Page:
Dr. Veraswami says: "'My friend, my friend, you are forgetting the Oriental character. How is it possible to have developed us, with our apathy and superstition? At least you have brought to us law and order. The unswerving British Justice and the Pax Britannica.'" For 'Pax Britannica' substitute today 'Pax Americana', and you have the total picture of The Club.
After the Cold War, America reduced its military expenditure massively: you don't need weapons to control people's minds. Our admiration for America and American values sprang automatically, even though we were, and are still 'the n-word'. Nothing has changed.
Take the number of people here who still believe in democracy, for instance; even the war against Iraq, which should be so fresh in our memory as to obliterate all respect for Americans and American ideas, has hardly made an impression on the hardened tabula rasa on which deference for things occidental has been so deeply etched since early childhood. Nothing has changed.
After the first world war, Indians, returning from the killing-fields of Europe lost their awe of the white folk - they realised that these people were nothing better than savages, not so superior to us after all. Even a man like Dr. Veraswami, no doubt, would have abandoned his admiration for the noble Englishman. It didn't, as we have seen, last long: he was soon kowtowing again.
Then came the Second World War, when again we lost our respect for the west: the author's relatives recount how they refused sweets distributed in school after the Japanese surrender. To refuse sweets is one thing, to refuse a scholarship to a prestigious American university or an intellectual shindig in New England quite another. Nothing changed.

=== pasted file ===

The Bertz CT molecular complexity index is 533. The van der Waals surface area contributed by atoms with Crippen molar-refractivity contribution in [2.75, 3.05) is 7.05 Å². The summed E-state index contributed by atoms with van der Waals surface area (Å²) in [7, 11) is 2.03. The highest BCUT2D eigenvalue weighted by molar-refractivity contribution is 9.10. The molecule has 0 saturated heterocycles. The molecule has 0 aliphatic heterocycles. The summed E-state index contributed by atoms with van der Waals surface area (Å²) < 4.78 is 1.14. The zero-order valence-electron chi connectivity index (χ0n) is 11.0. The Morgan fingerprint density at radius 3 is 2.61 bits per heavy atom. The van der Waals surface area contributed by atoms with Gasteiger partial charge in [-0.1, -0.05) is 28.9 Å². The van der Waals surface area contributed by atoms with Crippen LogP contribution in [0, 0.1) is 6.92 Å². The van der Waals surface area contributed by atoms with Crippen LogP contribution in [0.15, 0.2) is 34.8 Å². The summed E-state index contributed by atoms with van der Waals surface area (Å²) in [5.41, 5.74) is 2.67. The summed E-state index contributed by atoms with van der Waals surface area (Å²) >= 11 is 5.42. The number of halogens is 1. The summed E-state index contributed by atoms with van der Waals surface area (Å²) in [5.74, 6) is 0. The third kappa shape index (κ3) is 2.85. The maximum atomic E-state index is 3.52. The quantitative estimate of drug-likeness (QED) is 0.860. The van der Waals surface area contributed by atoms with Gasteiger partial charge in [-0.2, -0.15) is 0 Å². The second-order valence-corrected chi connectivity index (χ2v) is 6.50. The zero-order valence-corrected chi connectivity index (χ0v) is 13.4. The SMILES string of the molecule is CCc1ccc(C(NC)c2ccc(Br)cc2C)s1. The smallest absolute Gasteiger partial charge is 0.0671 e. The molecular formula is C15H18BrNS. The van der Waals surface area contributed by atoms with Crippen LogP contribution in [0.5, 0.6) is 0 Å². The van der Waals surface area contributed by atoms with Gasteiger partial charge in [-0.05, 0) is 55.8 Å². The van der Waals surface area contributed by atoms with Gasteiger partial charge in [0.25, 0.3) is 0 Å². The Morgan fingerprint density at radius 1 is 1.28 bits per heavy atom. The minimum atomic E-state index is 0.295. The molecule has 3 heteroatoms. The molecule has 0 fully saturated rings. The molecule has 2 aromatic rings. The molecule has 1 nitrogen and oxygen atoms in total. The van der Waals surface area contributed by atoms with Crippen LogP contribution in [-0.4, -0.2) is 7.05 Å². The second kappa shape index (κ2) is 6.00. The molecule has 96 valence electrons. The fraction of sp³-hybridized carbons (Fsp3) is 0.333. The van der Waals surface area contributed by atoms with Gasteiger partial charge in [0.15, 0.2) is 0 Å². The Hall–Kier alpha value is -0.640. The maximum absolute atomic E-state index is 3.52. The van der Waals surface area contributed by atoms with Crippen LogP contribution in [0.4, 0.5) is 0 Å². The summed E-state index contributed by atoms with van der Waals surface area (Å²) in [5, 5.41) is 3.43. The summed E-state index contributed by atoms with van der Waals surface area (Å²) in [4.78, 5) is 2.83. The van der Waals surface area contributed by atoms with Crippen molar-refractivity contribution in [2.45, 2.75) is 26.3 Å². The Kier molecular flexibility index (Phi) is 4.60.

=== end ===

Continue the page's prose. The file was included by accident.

When Gandhi was asked, "What do you think of western civilisation?", he replied: "That would be a good idea". We forgot these words after Hiroshima and Nagasaki, Algeria and the Vietnam War: nothing changed.
Our highest aspiration is still to join the Club.
Who does, finally, join the Club in Burmese Days? Not the benevolent Dr. Veraswami, but the scoundrel U Po Kyin. The latter incites a 'rebellion' of three people, then squashes it himself and takes the credit. His standing with the white people rises. But Flory also proves himself a hero by dispersing a riotous crowd of 2,000, and, his stock having gone up, asks that the doctor be allowed into The Club. But U Po Kyin destroys Flory: he sends Flory's mistress into the Church during prayer, screaming for money from Flory, before the Europeans, and, especially, before Elizabeth. Elizabeth refuses to forgive him, and he shoots himself. His patron dead, the doctor is finished. U Po Kyin joins the club, and acquires numerous other rewards.